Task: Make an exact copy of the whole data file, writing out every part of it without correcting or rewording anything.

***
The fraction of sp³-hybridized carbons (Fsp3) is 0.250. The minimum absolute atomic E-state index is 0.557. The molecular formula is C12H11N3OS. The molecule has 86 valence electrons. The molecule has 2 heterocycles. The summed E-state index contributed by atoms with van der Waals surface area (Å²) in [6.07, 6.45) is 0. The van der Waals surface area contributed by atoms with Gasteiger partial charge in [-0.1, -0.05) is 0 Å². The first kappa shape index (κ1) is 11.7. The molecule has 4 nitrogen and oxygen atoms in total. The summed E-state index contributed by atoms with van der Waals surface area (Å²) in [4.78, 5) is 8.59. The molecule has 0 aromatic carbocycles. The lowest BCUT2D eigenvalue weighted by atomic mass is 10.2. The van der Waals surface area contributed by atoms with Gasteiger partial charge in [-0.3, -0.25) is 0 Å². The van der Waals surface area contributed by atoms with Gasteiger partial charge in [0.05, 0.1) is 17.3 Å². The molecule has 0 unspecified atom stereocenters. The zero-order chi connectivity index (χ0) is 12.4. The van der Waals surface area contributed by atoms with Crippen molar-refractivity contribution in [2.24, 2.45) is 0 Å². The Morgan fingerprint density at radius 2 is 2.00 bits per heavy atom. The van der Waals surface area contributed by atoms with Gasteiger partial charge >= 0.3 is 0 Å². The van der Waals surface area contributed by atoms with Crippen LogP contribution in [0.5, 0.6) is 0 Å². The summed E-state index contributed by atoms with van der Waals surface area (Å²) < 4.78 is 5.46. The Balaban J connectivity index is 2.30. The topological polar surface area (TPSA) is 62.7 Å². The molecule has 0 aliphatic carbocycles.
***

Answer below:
The fraction of sp³-hybridized carbons (Fsp3) is 0.250. The minimum absolute atomic E-state index is 0.557. The molecular formula is C12H11N3OS. The molecule has 86 valence electrons. The molecule has 2 heterocycles. The summed E-state index contributed by atoms with van der Waals surface area (Å²) in [6.07, 6.45) is 0. The van der Waals surface area contributed by atoms with Gasteiger partial charge in [-0.1, -0.05) is 0 Å². The first kappa shape index (κ1) is 11.7. The molecule has 4 nitrogen and oxygen atoms in total. The summed E-state index contributed by atoms with van der Waals surface area (Å²) in [4.78, 5) is 8.59. The molecule has 0 aromatic carbocycles. The lowest BCUT2D eigenvalue weighted by atomic mass is 10.2. The van der Waals surface area contributed by atoms with Gasteiger partial charge in [-0.3, -0.25) is 0 Å². The van der Waals surface area contributed by atoms with Gasteiger partial charge in [0.05, 0.1) is 17.3 Å². The molecule has 0 unspecified atom stereocenters. The zero-order chi connectivity index (χ0) is 12.4. The van der Waals surface area contributed by atoms with Crippen molar-refractivity contribution in [2.24, 2.45) is 0 Å². The Morgan fingerprint density at radius 2 is 2.00 bits per heavy atom. The van der Waals surface area contributed by atoms with Gasteiger partial charge >= 0.3 is 0 Å². The van der Waals surface area contributed by atoms with Crippen LogP contribution in [0.5, 0.6) is 0 Å². The summed E-state index contributed by atoms with van der Waals surface area (Å²) < 4.78 is 5.46. The Balaban J connectivity index is 2.30. The topological polar surface area (TPSA) is 62.7 Å². The molecule has 0 aliphatic carbocycles.